The Metan module in the STATA 11.0 software package was used to perform the meta-analysis on genotype frequencies. The strength of the association between each SNP and T2DM risk was measured by determining ORs with 95% CIs. The Z test was used to determine the statistical significance of pooled ORs. Heterogeneity index (I2, 0–100) was applied to assess heterogeneity among the studies . In accordance with the Cochrane reviewer’s handbook 4.2.2 , we accepted a high degree of heterogeneity for study pairs with an I2>50%. When heterogeneity was not an issue, the fixed effects model was applied with the Mantel-Haenszel method . Otherwise, a random effects model was applied using the DerSimonian and Laird method to calculate the combined OR . Subgroup analyses were performed by region (South or North) for each SNP.
Non-risk and risk alleles were represented by A1 and A2, respectively. The OR for the risk allele A2, A1/A2 was compared to that for A1/A1, and the OR for A2/A2 was compared to for A1/A1.
The present meta-analysis evaluated the association between three SNPs in TCF7L2 gene and T2D, and the Bonferroni method  was employed to adjust for Type I errors. Specifically, the Bonferroni significance threshold was set at α = 0.05 / 3 = 0.017 for the 3 SNPs.
Publication bias was investigated with funnel plots . Furthermore, Egger’s regression approach was adopted . Power calculation was performed using PASS ( Power analysis and sample size, by Jerry) software. Population-attributable risk (PAR) was calculated based on the estimated ORs and risk allele frequencies of those SNPs that showed significant association with T2DM risk.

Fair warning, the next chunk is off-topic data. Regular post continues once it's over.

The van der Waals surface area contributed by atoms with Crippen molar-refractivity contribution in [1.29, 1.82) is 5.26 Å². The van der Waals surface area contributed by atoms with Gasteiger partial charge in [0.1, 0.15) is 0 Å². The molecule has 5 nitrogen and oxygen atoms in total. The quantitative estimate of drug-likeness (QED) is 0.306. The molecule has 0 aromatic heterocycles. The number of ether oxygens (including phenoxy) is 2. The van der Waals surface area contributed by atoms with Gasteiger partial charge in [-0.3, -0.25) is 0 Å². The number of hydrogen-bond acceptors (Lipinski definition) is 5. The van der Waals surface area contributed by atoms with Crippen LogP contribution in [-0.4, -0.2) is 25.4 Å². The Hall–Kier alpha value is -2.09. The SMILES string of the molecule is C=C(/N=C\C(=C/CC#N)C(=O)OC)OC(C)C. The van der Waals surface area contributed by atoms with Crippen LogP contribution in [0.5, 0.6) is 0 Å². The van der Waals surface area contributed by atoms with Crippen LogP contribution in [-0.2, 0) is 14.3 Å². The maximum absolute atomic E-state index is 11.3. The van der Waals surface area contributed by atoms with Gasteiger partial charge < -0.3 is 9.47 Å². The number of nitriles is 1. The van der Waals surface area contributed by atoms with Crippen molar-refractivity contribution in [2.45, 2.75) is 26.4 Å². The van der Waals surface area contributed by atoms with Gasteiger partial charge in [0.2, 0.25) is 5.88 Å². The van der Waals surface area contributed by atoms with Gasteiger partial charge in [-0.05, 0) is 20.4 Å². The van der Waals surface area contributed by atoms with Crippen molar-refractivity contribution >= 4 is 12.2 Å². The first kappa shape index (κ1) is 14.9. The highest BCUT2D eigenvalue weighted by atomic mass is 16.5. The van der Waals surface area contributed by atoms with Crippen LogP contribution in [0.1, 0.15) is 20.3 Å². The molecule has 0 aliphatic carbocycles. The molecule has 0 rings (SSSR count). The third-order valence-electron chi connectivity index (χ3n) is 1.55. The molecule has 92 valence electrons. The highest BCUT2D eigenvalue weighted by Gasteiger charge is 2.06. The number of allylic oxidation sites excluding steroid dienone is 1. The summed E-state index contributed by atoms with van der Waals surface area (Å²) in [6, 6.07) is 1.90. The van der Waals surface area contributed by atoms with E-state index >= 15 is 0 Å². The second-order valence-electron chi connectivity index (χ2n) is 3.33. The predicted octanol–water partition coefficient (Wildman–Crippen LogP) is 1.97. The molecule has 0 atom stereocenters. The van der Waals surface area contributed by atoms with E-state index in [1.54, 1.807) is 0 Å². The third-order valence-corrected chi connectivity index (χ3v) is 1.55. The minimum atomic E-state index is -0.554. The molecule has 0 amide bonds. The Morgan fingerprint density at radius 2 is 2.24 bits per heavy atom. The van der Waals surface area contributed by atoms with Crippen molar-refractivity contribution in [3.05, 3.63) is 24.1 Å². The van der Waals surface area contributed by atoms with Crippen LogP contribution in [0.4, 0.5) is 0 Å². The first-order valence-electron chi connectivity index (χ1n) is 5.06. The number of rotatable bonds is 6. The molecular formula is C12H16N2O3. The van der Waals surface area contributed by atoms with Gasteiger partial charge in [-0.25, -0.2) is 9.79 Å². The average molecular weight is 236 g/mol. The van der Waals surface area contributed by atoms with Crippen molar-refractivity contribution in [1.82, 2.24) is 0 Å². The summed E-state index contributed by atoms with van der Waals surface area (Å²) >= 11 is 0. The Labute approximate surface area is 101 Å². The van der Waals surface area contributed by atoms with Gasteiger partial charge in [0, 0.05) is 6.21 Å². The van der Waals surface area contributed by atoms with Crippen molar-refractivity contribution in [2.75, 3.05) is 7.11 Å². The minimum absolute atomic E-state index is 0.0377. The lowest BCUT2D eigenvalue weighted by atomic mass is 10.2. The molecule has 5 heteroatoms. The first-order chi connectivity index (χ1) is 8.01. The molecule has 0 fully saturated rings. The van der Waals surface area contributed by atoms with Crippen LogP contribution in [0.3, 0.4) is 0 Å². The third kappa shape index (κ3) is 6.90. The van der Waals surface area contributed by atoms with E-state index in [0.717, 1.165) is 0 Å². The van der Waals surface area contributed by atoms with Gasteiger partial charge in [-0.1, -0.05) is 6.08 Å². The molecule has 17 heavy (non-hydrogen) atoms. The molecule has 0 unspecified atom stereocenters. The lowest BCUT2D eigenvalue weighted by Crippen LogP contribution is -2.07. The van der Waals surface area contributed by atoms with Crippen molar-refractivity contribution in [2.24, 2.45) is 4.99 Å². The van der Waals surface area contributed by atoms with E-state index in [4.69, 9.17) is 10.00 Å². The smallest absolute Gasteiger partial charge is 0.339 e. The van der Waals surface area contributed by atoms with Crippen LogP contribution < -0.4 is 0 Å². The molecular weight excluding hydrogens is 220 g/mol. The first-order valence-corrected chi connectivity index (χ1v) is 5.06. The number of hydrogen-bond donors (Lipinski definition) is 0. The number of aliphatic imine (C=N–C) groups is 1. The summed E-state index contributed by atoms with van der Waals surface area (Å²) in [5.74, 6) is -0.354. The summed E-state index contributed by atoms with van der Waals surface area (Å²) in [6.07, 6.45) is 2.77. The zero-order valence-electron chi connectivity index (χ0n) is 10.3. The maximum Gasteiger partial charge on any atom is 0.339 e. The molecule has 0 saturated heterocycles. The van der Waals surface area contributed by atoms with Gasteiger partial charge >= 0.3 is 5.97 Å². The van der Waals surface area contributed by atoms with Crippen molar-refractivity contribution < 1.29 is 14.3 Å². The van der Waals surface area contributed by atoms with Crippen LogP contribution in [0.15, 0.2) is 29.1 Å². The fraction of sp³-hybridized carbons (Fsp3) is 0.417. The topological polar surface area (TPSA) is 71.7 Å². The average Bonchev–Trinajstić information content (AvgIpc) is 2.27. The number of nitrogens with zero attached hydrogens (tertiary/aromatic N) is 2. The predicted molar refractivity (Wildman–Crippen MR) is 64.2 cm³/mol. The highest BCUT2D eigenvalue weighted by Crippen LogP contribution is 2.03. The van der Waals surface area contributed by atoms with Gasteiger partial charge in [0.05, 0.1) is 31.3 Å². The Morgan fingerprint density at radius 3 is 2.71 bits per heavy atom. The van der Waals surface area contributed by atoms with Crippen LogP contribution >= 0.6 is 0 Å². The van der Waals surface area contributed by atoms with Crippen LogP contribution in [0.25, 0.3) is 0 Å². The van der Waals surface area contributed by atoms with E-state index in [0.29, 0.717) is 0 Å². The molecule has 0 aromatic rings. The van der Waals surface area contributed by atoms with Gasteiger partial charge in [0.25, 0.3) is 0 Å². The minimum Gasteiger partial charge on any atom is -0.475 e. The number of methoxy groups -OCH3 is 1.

Inclusion of SNPs for analysis
Characteristics of included studies
Results of meta-analysis
Results of the subgroup analyses
When people from the northern and southern regions of China were each considered independently, we found that the allele and genotype of rs7903146 ORs remained significant for both subgroups (see Additional file 1: Table S3). In addition, we found that for rs290487 the pooled OR in subgroup analysis based on the region was 1.54 (95% CI : 1.22–1.94, p = 3.25 × 10-5, I 2 = 0.00%) in the southern region of China.
The sensitivity analysis was performed by omitting one study at a time. None of the individual studies influenced the final conclusions for rs290487. Likewise, removal of studies did not affect the conclusion for the risk allele A and the A homozygotes versus G homozygotes comparison for rs11196218, nor the conclusions for the risk allele T and the heterozygotes versus C homozygotes comparison for rs7903146. However, when Ying Zhang et al.’s study  was omitted, we found that the comparison for heterozygotes versus G homozygotes of rs11196218, which previously had a p value of 0.15, became significant (OR = 0.87, 95% CI : 0.78–0.97, p = 0.010, I2 = 47.80%).